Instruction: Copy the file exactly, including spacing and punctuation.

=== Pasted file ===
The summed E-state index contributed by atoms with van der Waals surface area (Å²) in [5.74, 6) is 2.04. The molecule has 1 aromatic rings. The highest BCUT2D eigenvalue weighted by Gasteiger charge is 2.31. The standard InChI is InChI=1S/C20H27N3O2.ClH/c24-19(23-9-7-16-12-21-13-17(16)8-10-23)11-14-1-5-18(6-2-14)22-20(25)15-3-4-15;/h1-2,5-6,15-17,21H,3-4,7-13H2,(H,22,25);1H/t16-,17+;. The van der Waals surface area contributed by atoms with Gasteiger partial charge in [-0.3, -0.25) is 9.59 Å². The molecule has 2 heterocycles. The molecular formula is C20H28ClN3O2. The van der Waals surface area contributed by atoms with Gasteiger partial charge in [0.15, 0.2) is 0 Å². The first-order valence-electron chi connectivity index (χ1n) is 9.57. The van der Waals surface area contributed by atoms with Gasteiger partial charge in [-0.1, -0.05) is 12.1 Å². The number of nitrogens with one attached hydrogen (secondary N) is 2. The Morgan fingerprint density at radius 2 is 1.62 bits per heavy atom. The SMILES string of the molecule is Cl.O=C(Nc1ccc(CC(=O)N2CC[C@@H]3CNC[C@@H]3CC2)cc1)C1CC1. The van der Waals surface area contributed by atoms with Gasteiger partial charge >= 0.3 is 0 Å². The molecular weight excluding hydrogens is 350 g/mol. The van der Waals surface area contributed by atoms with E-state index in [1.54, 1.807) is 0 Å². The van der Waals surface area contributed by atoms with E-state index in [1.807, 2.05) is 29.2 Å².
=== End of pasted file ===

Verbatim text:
The summed E-state index contributed by atoms with van der Waals surface area (Å²) in [5.74, 6) is 2.04. The molecule has 1 aromatic rings. The highest BCUT2D eigenvalue weighted by Gasteiger charge is 2.31. The standard InChI is InChI=1S/C20H27N3O2.ClH/c24-19(23-9-7-16-12-21-13-17(16)8-10-23)11-14-1-5-18(6-2-14)22-20(25)15-3-4-15;/h1-2,5-6,15-17,21H,3-4,7-13H2,(H,22,25);1H/t16-,17+;. The van der Waals surface area contributed by atoms with Gasteiger partial charge in [-0.3, -0.25) is 9.59 Å². The molecule has 2 heterocycles. The molecular formula is C20H28ClN3O2. The van der Waals surface area contributed by atoms with Gasteiger partial charge in [0.15, 0.2) is 0 Å². The first-order valence-electron chi connectivity index (χ1n) is 9.57. The van der Waals surface area contributed by atoms with Gasteiger partial charge in [-0.1, -0.05) is 12.1 Å². The number of nitrogens with one attached hydrogen (secondary N) is 2. The Morgan fingerprint density at radius 2 is 1.62 bits per heavy atom. The SMILES string of the molecule is Cl.O=C(Nc1ccc(CC(=O)N2CC[C@@H]3CNC[C@@H]3CC2)cc1)C1CC1. The van der Waals surface area contributed by atoms with Gasteiger partial charge >= 0.3 is 0 Å². The molecular weight excluding hydrogens is 350 g/mol. The van der Waals surface area contributed by atoms with E-state index in [1.54, 1.807) is 0 Å². The van der Waals surface area contributed by atoms with E-state index in [1.807, 2.05) is 29.2 Å².